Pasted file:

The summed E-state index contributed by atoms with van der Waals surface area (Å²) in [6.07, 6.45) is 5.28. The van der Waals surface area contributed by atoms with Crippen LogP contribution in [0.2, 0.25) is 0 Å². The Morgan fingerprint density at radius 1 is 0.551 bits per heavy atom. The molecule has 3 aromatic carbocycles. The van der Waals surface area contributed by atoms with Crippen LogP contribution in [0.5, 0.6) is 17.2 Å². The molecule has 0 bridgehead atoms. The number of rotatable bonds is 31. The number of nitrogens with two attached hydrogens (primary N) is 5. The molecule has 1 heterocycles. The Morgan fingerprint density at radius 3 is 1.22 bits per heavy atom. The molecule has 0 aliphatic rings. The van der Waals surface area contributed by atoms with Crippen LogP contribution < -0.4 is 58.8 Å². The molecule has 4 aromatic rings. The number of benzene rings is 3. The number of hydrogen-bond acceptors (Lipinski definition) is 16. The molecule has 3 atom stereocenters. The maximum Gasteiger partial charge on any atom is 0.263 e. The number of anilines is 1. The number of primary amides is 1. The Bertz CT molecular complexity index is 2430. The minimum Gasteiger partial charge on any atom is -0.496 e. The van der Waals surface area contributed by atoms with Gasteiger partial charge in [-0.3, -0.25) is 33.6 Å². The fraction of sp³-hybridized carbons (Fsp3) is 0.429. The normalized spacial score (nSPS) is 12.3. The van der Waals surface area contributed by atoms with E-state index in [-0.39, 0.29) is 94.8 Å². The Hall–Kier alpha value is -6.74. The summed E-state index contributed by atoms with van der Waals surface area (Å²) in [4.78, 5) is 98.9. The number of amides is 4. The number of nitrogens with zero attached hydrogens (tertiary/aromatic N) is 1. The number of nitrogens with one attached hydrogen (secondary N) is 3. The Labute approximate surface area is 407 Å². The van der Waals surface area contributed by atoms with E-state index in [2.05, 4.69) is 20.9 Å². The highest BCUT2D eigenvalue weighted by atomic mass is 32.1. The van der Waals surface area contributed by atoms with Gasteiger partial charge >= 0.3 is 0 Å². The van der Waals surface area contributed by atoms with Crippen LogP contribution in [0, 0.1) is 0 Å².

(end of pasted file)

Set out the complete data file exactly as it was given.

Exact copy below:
The summed E-state index contributed by atoms with van der Waals surface area (Å²) in [6.07, 6.45) is 5.28. The van der Waals surface area contributed by atoms with Crippen LogP contribution in [0.2, 0.25) is 0 Å². The Morgan fingerprint density at radius 1 is 0.551 bits per heavy atom. The molecule has 3 aromatic carbocycles. The van der Waals surface area contributed by atoms with Crippen LogP contribution in [0.5, 0.6) is 17.2 Å². The molecule has 0 bridgehead atoms. The number of rotatable bonds is 31. The number of nitrogens with two attached hydrogens (primary N) is 5. The molecule has 1 heterocycles. The Morgan fingerprint density at radius 3 is 1.22 bits per heavy atom. The molecule has 0 aliphatic rings. The van der Waals surface area contributed by atoms with Crippen LogP contribution < -0.4 is 58.8 Å². The molecule has 4 aromatic rings. The number of benzene rings is 3. The number of hydrogen-bond acceptors (Lipinski definition) is 16. The molecule has 3 atom stereocenters. The maximum Gasteiger partial charge on any atom is 0.263 e. The number of anilines is 1. The number of primary amides is 1. The Bertz CT molecular complexity index is 2430. The minimum Gasteiger partial charge on any atom is -0.496 e. The van der Waals surface area contributed by atoms with Gasteiger partial charge in [-0.3, -0.25) is 33.6 Å². The fraction of sp³-hybridized carbons (Fsp3) is 0.429. The normalized spacial score (nSPS) is 12.3. The van der Waals surface area contributed by atoms with E-state index in [-0.39, 0.29) is 94.8 Å². The Hall–Kier alpha value is -6.74. The summed E-state index contributed by atoms with van der Waals surface area (Å²) in [4.78, 5) is 98.9. The number of amides is 4. The number of nitrogens with zero attached hydrogens (tertiary/aromatic N) is 1. The number of nitrogens with one attached hydrogen (secondary N) is 3. The Labute approximate surface area is 407 Å². The van der Waals surface area contributed by atoms with E-state index in [2.05, 4.69) is 20.9 Å². The highest BCUT2D eigenvalue weighted by atomic mass is 32.1. The van der Waals surface area contributed by atoms with Gasteiger partial charge >= 0.3 is 0 Å². The van der Waals surface area contributed by atoms with Crippen LogP contribution in [0, 0.1) is 0 Å².